Dozens of farmers are in Colombia participating in a three-month training in agriculture. The training is funded by the Colombian Government. Farmers representing 4 districts successfully applied. The Belize and Stann Creek districts are not being represented. That has caused a bit of stir on social media and reporter Vejea Alvarez has the story.
On Sunday, Minister of Agriculture and Food Security, Jose Mai said it was unfortunate that not a single farmer from the Belize District was selected to be sent to Columbia for training in agriculture.
Hon. Jose Abelardo Mai, Minister of Agriculture: It’s unfortunate I didn’t see anybody from Stan Creek and from Belize district so I need to ask my staff why that is so. I wanted to see that every district has someone on this trip.”
Farmers living on the Old Northern Highway say they feel they were left out of an opportunity that would have greatly benefited them and their community.
Oscar Pollard, Farmer of Rural Belize: “What is most touching is that these agricultural personnel they pass by my house two or three times a week, they see me. I have a large area that I am cultivating on approximately 7 acres I just cleared and you know we have not been informed about any project or assistance that they’re giving.”
Sarah Chub, Farmer of Rural Belize: “I think it is very painful because the majority of us that live through this Old Northern Highway live off farming and no one has been contacted about this.”
Jose Miranda, Farmer of Rural Belize: “I feel bad but the same way we can’t do anything. I think it’s something really bad to a lot of farmers in Lucky Strike because if you take a record to all the farmers in Lucky Strike I don’t think anyone took that trip.”
According to Emilio Montero, Coordinator of the National Food and Nutrition Security Commission, the selection process was left in the hands of the Agriculture coordinators from the various districts. He says that the short notice of the program may have led to farmers from the Belize District being left out.
Emilio Montero, Coordinator, National Food and Nutrition Security Commission: “By the time we were getting lists Orange Walk was the district that sent the most, 30, so I told her you know what Tuesday we will go to Orange Walk. Then the next list Cayo like 20 I told him Wednesday we can go to Cayo and then Thursday down South. Meanwhile the districts coordinators were informing us about how much recruitments they would have. The Belize district again I think because of the short notice please district said we couldn’t find anyone.”
Participants were selected based on two different criteria which include being 18 years or older and being fluent in both reading and writing Spanish. Oscar Pollard says he has been farming for over thirty years and had all the requirements, so he can’t understand why he wasn’t even informed about the program.
Oscar Pollard, Farmer of Rural Belize: I’m a registered farmer and I’ve been doing this as I said for a livelihood and they know that about me. My family is not situated in an area that is isolated it’s 10 feet away from the edge of the road and there’s good access. We are now living in an age where we need to grow more green rather than using harmful pesticides and herbicides and so forth and I know that a training like this would enhance and educate you that you can do things and use things in your community that you can give good assistance to that go green that we have a better and healthier climate and at the same time acquiring knowledge we can hand it down too young farmers that are coming up.”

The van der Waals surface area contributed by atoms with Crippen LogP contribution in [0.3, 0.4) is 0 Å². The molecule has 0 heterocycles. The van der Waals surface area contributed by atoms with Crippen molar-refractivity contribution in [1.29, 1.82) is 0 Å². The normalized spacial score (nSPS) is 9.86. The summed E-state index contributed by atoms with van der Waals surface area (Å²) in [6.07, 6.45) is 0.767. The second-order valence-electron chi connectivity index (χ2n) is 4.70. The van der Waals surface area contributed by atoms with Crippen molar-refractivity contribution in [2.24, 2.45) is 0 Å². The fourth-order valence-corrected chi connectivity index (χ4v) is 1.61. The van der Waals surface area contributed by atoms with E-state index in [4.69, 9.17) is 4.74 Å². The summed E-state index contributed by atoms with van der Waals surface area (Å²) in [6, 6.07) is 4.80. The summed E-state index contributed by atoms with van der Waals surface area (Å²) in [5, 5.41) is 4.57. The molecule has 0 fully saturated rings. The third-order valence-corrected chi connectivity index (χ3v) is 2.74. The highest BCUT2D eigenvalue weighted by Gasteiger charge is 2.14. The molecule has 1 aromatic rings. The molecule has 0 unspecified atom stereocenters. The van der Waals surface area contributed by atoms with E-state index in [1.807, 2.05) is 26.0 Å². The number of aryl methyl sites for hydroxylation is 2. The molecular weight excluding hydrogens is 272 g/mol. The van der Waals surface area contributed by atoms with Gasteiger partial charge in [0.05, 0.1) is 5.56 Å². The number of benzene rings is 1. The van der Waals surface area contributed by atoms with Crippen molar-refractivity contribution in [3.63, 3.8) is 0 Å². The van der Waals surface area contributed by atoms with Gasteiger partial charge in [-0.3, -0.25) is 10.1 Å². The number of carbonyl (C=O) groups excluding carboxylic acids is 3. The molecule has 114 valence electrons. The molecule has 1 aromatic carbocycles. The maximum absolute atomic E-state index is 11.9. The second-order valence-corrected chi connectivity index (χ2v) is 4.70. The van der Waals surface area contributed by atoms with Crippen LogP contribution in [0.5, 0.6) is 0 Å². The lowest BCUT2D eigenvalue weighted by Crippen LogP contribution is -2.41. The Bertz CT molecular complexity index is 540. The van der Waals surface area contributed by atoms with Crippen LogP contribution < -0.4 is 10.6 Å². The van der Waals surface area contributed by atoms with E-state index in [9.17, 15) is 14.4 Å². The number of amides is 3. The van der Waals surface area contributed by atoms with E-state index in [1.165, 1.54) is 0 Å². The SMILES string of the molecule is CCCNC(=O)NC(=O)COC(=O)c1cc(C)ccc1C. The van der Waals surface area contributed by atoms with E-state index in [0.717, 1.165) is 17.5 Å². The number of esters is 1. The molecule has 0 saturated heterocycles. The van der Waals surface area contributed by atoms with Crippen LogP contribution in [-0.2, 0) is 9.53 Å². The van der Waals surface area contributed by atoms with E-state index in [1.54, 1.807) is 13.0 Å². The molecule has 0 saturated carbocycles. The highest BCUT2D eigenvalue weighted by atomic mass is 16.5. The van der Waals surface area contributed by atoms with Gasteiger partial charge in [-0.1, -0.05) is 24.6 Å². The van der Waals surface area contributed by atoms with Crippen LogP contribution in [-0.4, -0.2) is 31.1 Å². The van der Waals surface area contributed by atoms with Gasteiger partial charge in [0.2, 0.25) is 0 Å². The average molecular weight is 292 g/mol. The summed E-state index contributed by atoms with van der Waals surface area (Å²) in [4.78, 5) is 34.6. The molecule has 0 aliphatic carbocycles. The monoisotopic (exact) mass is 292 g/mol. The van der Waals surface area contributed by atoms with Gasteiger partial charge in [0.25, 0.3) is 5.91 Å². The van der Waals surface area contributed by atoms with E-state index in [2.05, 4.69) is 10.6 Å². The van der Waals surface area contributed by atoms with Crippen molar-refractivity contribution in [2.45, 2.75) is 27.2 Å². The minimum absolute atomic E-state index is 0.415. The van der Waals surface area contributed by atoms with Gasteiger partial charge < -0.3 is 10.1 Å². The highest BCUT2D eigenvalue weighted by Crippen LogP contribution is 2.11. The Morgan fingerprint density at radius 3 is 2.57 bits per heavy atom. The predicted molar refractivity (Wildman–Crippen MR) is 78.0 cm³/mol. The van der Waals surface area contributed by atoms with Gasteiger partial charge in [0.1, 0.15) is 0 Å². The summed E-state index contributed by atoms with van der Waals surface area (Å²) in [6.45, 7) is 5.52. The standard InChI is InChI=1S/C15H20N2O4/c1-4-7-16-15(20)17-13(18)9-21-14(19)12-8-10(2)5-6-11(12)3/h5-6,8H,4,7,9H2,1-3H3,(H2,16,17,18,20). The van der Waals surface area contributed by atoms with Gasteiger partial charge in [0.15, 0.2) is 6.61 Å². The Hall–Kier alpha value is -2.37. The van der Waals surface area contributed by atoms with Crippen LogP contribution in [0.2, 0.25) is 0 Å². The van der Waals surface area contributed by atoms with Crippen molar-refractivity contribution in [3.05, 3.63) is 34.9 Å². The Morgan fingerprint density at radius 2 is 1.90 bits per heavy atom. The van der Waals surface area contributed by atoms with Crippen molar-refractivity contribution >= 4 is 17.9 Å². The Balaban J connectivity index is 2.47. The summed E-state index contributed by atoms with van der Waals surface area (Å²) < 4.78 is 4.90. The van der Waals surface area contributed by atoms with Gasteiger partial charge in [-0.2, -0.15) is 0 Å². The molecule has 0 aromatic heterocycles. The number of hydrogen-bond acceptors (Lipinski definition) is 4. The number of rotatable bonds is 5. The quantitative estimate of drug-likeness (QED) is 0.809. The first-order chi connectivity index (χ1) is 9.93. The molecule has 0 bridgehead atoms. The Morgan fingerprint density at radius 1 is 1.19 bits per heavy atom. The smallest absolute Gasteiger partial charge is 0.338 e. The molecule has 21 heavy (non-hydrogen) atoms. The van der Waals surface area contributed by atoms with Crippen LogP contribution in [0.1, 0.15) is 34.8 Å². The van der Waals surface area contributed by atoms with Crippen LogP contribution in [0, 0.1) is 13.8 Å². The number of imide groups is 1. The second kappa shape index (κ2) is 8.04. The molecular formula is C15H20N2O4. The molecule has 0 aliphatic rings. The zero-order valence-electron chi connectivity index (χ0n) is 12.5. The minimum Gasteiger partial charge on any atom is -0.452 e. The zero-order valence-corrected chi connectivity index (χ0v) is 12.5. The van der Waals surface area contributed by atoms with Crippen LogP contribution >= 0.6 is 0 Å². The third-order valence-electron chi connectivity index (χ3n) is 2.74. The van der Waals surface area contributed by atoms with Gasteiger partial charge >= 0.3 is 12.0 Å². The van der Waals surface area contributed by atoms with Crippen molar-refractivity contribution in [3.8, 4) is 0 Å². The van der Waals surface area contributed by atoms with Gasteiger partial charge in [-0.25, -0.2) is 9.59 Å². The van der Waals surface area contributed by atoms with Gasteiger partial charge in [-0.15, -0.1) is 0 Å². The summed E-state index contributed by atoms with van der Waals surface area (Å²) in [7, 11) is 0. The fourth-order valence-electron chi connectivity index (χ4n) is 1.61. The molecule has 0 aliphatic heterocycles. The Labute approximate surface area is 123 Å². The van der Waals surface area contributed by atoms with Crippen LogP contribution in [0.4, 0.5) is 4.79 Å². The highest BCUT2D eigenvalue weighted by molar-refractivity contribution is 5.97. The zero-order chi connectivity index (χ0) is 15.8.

Sarah Chub’s family has been farming for generations. She is one of the few female farmers in the area. She says that she too believes she fits the criteria and is heartbroken that she wasn’t considered for the program.
Sarah Chub, Farmer of Rural Belize: “Every dollar that I make I invest iti n my farm. I have a nice farm. The minister knows it he has visited me and knows it but I had no idea what happened about this. We didn’t have any information absolutely no information I think from maybe call it the Old Northern highway I don’t know if anybody from Maskall heard about this I think that’s why I don’t have no idea what’s happening.”
Jose Miranda is also disappointed about not being informed. He and his eldest son are both farmers of Rural Belize. He says that the Minister has made great strides in the sector and called on him to look into the matter.
Jose Miranda, Farmer of Rural Belize: “In Maskall you have so many farmers. You have Lucky Strike you have Rockstone Pond all the way on the road you have farmers but what happened to them people? The end product doesn’t value or something like that? Something is wrong there so we need to see better ministry agriculture to visit these farms to see what is going on because sometimes they just pass through.”
Fortunately for these farmers, Minister of Agriculture Jose Mai says that his hope is to see farmers from rural Belize be included in the next group that will head to Columbia for the training program. Reporting for Love News I am Vejea Alvarez.